CC: I wouldn’t mind it. I don’t know how practical that is just because I think the older we get as a society the more mixed we become across the board so it seems like it would just happen naturally, and yet racism still remains including specifically against mixing the population. It’s a mystery to me how something as archaic as racism can continue to put a chokehold on the human experience. So, I think there’s a lot to be gained by seeking out artists who are a member of a particular community or specifically of mixed identity. At the very least it provides a sense that we are out there and our experiences are both different and the same. The mixed family in the Cheerios ad was an example of advertising starting to get the message about modernity. The negative blow back from that was disgusting, but the counter response and the mass support for it showed how we can rally and pull together to overcome that kind of backward thinking.
JL: What practical action steps would you recommend to local, regional and national theatre companies who are interested in creating opportunities that reflect the experience/challenge perceptions of mixed race people in America?
CC: Commission plays, have readings, gather artist panels, reach out to the community. Seek out plays that have multi-cultural casts and characters who are mixed. Look beyond just agent submissions and go directly to online play sources, read the synopsis and the cast information specifically to look for different groups represented. Artists who write plays that have a mixed casts will likely be expressing a mixed experience.
I implore theater companies who do older works to change the makeup of the cast to add more diversity and flexibility in the gender of the casting. How does that change the story? What else would need to be reexamined about the socio economic reality of the play to make it more relevant to our current culture?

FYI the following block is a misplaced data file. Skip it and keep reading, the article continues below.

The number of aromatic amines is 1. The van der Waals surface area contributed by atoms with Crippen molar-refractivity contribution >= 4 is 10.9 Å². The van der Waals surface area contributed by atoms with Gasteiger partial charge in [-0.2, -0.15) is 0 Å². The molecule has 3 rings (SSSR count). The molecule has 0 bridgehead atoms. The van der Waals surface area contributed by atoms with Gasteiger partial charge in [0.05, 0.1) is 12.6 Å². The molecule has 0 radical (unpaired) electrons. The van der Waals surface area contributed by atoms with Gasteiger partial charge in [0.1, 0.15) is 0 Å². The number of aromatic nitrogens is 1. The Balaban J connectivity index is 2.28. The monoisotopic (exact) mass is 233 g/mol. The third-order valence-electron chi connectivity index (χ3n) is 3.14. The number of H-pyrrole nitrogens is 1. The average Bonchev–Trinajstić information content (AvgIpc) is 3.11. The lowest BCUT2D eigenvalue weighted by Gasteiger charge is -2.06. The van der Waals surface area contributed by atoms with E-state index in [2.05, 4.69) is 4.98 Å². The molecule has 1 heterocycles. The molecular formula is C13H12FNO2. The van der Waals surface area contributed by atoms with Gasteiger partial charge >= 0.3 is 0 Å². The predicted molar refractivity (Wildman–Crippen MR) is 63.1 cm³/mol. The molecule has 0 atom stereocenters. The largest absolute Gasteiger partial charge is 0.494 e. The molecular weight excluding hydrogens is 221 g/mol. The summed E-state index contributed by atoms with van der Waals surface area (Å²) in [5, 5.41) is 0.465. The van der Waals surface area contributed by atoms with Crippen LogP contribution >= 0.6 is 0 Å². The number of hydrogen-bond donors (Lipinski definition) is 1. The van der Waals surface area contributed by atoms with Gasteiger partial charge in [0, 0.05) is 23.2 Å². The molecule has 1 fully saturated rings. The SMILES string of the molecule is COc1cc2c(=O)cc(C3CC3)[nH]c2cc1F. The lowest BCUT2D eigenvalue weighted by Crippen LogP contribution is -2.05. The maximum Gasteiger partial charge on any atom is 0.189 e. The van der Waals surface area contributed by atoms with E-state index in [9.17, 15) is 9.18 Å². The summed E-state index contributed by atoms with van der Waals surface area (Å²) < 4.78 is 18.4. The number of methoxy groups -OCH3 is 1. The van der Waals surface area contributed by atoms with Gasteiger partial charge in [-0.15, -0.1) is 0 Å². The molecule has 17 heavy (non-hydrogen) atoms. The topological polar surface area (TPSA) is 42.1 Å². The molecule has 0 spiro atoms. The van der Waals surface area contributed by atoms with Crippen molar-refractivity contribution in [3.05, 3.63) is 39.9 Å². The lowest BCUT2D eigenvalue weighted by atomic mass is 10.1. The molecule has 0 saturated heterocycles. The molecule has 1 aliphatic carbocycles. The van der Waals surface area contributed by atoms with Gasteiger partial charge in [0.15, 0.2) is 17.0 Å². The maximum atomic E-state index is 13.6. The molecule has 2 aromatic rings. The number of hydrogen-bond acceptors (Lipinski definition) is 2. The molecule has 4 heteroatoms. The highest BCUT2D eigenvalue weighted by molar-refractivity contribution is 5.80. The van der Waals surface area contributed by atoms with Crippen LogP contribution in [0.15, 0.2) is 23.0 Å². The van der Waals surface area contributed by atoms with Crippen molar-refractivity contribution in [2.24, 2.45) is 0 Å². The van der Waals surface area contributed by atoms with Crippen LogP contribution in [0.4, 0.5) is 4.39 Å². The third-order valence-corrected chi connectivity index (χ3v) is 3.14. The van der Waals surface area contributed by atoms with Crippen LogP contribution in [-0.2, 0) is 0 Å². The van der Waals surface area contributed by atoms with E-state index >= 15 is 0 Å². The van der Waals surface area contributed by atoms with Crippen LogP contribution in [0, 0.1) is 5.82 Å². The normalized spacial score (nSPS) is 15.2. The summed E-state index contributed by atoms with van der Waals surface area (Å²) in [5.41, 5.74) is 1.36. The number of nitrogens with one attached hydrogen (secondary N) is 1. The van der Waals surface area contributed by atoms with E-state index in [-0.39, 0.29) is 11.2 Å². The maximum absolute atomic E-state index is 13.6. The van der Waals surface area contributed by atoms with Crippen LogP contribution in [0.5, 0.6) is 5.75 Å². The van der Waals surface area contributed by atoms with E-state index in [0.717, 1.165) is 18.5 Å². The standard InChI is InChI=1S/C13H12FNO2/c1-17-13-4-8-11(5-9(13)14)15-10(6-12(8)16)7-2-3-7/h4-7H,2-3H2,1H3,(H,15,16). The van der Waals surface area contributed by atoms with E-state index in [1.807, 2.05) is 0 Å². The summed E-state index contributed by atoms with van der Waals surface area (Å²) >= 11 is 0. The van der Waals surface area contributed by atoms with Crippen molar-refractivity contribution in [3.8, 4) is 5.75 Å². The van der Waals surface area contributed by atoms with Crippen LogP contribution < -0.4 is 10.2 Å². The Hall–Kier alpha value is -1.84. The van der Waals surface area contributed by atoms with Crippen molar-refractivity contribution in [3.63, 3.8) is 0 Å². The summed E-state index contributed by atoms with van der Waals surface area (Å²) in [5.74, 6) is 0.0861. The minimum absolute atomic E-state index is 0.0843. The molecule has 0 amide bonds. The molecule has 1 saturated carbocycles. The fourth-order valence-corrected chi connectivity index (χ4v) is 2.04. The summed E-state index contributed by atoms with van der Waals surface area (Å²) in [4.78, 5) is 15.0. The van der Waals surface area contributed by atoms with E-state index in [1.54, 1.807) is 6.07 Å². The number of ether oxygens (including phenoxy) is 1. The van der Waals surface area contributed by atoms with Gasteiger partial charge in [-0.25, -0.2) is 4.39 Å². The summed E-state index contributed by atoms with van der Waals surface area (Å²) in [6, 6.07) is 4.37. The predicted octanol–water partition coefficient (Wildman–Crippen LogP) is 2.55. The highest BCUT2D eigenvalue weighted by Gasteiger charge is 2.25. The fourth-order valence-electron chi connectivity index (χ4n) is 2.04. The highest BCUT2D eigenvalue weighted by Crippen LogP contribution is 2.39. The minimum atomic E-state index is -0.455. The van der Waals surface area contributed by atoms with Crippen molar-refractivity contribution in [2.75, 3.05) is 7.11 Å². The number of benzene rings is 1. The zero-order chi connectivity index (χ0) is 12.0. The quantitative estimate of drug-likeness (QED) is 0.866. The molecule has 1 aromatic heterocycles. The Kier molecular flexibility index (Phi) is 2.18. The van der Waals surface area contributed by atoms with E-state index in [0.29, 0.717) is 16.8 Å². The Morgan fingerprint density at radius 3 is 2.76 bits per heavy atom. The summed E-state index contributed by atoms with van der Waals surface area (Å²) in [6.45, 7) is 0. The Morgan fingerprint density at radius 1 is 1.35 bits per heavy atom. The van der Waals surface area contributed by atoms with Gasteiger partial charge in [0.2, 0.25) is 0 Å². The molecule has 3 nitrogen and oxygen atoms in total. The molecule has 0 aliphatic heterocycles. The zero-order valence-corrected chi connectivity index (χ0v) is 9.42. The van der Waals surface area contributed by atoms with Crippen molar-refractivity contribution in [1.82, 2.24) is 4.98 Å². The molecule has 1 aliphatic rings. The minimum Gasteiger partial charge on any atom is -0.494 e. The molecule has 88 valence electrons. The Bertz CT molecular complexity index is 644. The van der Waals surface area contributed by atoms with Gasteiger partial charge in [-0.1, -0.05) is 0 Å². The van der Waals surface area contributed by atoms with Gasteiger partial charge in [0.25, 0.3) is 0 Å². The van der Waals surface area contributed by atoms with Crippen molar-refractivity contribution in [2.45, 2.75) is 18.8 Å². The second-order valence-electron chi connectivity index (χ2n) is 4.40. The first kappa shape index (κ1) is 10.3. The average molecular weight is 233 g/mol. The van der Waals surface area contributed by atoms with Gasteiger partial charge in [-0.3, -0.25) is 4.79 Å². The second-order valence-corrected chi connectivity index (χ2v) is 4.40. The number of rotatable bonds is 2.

JL: As an advocate of mixed race theatre, can you recommend plays that I should be reading or playwrights I should be following?
CC: I think people don’t think about certain artists as being mixed when they are in fact mixed or consider themselves mixed. That’s part of what challenging about mixed identity. Look at the work of Qui Nguyen, Vanessa Hidary, and Daniel Alexander Jones just to name a few who are out there and have been inspirations for me in terms of writing about this mixed experience. In one of my newest plays, Atlantis Unearthed there’s a character who is a half-mermaid half-fairy who feels she doesn’t fit in anywhere. Those types of choices are very much on purpose an attempt to open up casting and open up the conversation about mixed identity.
Cecilia Copeland is a playwright and Founding Artistic Director of New York Madness. The world premiere production of her play, “Light of Night” opened last fall at Iati Theatre in New York and will be produced this spring at Venus Theatre in MD. Her works have been Produced or Presented at HERE Arts Center, Cherry Lane Theatre, EST, INTAR Theatre, and Metro Screen Australia among others. Her Full Length, “The Wicked Son” was named one of the Top Three Best New Jewish Plays by the JPP. She is a Member of the Dramatists Guild and The League of Professional Theatre Women.
Jacqueline E. Lawton received her MFA in Playwriting from the University of Texas at Austin, where she was a James A. Michener fellow. Her plays include Anna K; Blood-bound and Tongue-tied; Deep Belly Beautiful; The Devil’s Sweet Water; The Hampton Years; Ira Aldridge: Love Brothers Serenade, Mad Breed and Our Man Beverly Snow. She has received commissions from Active Cultures Theater, Discovery Theater, National Portrait Gallery, National Museum of American History, Round House Theatre and Theater J. A 2012 TCG Young Leaders of Color, she has been nominated for the Wendy Wasserstein Prize and a PONY Fellowship from the Lark New Play Development Center. She resides in Washington DC and is a member of Arena Stage’s Playwrights’ Arena. jacquelinelawton.com